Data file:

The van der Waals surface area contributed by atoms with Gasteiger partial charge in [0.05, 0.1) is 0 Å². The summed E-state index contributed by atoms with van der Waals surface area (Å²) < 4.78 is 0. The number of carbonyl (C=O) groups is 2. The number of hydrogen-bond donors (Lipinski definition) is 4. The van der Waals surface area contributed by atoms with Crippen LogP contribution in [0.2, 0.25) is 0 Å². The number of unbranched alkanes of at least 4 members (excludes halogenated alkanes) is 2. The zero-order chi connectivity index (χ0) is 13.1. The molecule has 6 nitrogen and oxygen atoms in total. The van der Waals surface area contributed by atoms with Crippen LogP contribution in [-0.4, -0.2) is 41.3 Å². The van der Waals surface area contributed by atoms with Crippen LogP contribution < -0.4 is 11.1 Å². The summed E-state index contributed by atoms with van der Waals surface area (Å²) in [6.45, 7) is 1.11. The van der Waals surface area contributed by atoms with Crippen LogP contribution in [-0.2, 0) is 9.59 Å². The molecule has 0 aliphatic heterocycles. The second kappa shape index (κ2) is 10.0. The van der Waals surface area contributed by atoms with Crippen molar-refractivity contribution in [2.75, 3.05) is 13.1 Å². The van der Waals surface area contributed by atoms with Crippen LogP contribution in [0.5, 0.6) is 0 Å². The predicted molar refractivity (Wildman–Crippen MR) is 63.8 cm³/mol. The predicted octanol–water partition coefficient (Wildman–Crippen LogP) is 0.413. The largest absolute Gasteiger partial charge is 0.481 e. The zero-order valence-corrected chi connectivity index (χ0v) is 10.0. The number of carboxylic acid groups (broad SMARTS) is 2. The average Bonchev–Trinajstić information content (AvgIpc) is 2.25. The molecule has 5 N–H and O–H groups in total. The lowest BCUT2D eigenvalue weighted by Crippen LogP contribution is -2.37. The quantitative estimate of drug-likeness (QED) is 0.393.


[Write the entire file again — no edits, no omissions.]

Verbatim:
The van der Waals surface area contributed by atoms with Gasteiger partial charge in [0.05, 0.1) is 0 Å². The summed E-state index contributed by atoms with van der Waals surface area (Å²) < 4.78 is 0. The number of carbonyl (C=O) groups is 2. The number of hydrogen-bond donors (Lipinski definition) is 4. The van der Waals surface area contributed by atoms with Crippen LogP contribution in [0.2, 0.25) is 0 Å². The number of unbranched alkanes of at least 4 members (excludes halogenated alkanes) is 2. The zero-order chi connectivity index (χ0) is 13.1. The molecule has 6 nitrogen and oxygen atoms in total. The van der Waals surface area contributed by atoms with Crippen LogP contribution in [-0.4, -0.2) is 41.3 Å². The van der Waals surface area contributed by atoms with Crippen LogP contribution < -0.4 is 11.1 Å². The summed E-state index contributed by atoms with van der Waals surface area (Å²) in [6.45, 7) is 1.11. The van der Waals surface area contributed by atoms with Crippen LogP contribution in [-0.2, 0) is 9.59 Å². The molecule has 0 aliphatic heterocycles. The second kappa shape index (κ2) is 10.0. The van der Waals surface area contributed by atoms with Crippen molar-refractivity contribution in [2.75, 3.05) is 13.1 Å². The van der Waals surface area contributed by atoms with Crippen LogP contribution in [0.5, 0.6) is 0 Å². The predicted molar refractivity (Wildman–Crippen MR) is 63.8 cm³/mol. The predicted octanol–water partition coefficient (Wildman–Crippen LogP) is 0.413. The largest absolute Gasteiger partial charge is 0.481 e. The zero-order valence-corrected chi connectivity index (χ0v) is 10.0. The number of carboxylic acid groups (broad SMARTS) is 2. The average Bonchev–Trinajstić information content (AvgIpc) is 2.25. The molecule has 5 N–H and O–H groups in total. The lowest BCUT2D eigenvalue weighted by Crippen LogP contribution is -2.37. The quantitative estimate of drug-likeness (QED) is 0.393.